Jez Lowe

Live Review | Roots Music Club, Doncaster | Review by Allan Wilkinson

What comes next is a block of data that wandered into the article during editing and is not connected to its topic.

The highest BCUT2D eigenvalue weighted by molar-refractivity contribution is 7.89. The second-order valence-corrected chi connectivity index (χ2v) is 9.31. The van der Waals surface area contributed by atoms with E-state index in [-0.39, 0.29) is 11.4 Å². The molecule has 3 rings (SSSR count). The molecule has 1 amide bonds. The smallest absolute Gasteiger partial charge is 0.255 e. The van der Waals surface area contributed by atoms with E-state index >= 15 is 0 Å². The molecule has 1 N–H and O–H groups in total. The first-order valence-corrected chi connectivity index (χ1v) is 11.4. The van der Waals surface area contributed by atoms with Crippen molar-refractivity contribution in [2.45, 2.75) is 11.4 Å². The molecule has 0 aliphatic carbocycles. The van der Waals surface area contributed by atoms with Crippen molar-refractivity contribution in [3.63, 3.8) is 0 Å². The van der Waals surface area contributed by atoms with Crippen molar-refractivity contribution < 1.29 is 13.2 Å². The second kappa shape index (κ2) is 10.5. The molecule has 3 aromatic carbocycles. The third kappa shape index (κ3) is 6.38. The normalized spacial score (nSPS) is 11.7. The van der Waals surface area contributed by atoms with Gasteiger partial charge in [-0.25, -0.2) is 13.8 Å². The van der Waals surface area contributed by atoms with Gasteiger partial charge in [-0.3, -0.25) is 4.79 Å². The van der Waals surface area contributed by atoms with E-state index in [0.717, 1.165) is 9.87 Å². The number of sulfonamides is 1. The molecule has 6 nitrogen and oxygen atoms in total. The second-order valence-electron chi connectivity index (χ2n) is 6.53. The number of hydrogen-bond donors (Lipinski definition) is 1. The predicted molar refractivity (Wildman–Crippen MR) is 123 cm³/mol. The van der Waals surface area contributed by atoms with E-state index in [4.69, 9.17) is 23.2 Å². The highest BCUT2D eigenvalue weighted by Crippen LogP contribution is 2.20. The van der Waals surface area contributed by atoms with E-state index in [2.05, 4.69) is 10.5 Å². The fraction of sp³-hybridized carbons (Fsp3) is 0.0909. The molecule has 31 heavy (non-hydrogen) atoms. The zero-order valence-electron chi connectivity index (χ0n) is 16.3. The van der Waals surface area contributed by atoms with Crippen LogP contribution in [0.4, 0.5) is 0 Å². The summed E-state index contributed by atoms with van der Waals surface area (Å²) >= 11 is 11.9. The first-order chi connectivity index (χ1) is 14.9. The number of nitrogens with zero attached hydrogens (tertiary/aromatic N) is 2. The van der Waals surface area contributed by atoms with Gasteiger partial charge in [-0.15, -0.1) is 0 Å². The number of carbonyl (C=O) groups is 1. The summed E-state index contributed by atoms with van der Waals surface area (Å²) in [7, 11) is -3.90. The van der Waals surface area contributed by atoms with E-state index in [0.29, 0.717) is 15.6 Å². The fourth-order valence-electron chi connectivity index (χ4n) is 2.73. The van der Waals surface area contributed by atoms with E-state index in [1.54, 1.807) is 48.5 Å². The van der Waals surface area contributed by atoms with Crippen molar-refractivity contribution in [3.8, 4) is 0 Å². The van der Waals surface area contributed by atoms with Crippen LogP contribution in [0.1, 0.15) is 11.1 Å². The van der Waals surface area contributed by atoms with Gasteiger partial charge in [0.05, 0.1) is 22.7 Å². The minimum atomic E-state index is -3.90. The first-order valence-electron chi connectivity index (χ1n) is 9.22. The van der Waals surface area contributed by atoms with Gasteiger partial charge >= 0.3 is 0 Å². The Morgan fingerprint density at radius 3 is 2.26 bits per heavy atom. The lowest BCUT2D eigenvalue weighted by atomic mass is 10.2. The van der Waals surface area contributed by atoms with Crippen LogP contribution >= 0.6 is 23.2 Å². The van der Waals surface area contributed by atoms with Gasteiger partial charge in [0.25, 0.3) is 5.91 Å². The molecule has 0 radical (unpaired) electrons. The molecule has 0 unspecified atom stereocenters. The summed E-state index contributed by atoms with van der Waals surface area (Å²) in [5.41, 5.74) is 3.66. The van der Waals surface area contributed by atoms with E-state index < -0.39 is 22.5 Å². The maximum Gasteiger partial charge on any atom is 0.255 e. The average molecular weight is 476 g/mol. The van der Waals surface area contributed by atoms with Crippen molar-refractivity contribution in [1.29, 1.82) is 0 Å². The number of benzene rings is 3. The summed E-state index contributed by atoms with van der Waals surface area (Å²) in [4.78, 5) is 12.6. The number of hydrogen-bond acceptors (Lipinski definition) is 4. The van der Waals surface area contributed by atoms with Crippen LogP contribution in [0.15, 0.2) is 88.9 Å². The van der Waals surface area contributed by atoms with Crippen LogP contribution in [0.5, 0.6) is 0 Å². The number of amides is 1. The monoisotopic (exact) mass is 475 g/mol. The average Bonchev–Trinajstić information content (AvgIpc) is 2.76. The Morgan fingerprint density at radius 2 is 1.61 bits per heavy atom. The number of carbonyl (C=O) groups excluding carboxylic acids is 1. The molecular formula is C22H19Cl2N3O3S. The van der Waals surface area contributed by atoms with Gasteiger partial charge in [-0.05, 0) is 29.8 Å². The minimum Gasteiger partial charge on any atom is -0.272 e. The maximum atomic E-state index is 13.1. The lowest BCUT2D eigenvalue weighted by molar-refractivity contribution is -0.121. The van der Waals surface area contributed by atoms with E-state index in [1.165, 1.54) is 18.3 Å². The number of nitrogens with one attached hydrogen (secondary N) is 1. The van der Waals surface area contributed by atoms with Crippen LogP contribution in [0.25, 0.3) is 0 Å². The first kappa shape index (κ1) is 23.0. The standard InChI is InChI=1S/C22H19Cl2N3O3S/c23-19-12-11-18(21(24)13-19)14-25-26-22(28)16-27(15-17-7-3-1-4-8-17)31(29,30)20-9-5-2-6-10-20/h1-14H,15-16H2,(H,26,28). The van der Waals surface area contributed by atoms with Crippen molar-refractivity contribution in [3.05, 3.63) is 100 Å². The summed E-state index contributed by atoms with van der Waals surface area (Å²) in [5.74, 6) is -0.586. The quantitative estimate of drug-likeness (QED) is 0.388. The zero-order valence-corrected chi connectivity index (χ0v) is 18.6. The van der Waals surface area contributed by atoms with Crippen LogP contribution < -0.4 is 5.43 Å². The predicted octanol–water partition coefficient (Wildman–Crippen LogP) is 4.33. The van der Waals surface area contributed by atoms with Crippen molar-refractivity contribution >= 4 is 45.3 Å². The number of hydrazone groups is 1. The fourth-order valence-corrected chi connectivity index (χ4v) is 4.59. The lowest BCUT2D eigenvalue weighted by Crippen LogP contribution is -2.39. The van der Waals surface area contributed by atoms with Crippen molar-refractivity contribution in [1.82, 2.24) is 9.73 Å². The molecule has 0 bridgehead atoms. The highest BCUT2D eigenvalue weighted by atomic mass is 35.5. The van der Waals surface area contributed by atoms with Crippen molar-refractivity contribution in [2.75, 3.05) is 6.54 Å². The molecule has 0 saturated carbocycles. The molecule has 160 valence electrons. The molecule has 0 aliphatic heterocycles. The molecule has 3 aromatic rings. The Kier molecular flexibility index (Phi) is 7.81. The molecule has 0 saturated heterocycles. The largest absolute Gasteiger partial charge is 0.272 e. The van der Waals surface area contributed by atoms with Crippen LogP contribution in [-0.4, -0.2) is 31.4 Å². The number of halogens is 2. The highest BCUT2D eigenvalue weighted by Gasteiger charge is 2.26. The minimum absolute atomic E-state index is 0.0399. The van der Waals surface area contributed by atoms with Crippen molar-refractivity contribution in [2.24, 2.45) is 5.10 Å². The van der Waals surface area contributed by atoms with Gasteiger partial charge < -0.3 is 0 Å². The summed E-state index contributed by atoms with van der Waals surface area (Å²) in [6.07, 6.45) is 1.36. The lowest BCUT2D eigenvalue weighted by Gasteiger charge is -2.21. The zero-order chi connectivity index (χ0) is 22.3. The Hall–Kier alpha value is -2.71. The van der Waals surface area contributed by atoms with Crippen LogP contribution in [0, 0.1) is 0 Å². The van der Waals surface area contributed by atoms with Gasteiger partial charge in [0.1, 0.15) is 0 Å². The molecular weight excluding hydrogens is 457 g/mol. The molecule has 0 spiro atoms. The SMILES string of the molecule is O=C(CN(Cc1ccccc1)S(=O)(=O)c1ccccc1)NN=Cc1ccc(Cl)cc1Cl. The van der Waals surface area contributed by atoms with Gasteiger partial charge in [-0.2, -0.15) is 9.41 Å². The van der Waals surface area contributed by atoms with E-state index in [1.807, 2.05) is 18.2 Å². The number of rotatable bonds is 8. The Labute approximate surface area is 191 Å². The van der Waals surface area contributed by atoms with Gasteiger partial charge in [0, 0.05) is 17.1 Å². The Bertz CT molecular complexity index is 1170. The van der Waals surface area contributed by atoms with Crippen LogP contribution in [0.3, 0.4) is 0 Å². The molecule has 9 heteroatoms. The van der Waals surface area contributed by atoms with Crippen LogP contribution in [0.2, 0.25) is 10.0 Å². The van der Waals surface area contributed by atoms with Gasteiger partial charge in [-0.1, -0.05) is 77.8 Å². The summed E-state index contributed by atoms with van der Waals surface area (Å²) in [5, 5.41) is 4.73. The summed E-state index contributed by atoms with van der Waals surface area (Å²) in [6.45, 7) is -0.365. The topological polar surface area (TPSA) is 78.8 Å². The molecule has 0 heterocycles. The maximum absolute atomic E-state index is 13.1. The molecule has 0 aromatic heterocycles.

There’s nothing quite so rewarding to a music club’s organising committee, than for them to be searching the back rooms for more chairs, even as early as 7.30pm. It was already a good night even before a single word had been sung, a single chord had been struck. People mingled, glasses were filled, hands were shook, bodies were hugged, old friends were reunited, Jez Lowe was in town. It takes a familiar name to ensure a good turn-out like this, but it’s certainly not just the name that fills the seats; it’s the rich body of work that comes with that name, songs that resonate with ordinary people, whether they’re mini political protests, songs about the plight of the mining industry and the North East shipyards, tender love ballads or even one about a dog called Aloysius. The return to the Roots Music Club of Jez Lowe, playing his last solo gig before embarking on a five-week Canadian tour, saw him in fine voice and in fine fettle, alternating between guitar, bouzouki and mandolin, whilst delivering a broad selection from his prolific back catalogue. There appeared to be more comic songs included in tonight’s set than usual, certainly the one about the dog Aloysius, but also the George Formby-esque “The Wrong Bus” and most notably, the brilliantly complex story of a Roman Soldier arriving in modern day Newcastle, coming to terms with the modern age; a sort of Roman Catweasel, complete with hilarious Pidgin Latin phrases. One suspects Jez had a ball writing this wonderful ditty. “The Austerity Alphabet” updates such themed songs as the “Sailor’s Alphabet” and the “Woodcutter’s Alphabet” with a comment on the mess we find ourselves in at the moment; A is for Austerity, B is for Bankers and the horrible reality unfolds before our ears in alphabetical order, a beautifully well-constructed song if it wasn’t so worryingly true. It was hot tonight at the Ukrainian Centre on the outskirts of Doncaster town centre, a strong community spirit providing much of the heat with choruses led by an accommodating performer, who delivered requests throughout the remainder of the show, including one or two favourites which have survived for many years, the enduring “Old Bones”, the delightfully melodious “London Danny” and as a fine finisher, “These Coal Town Days”.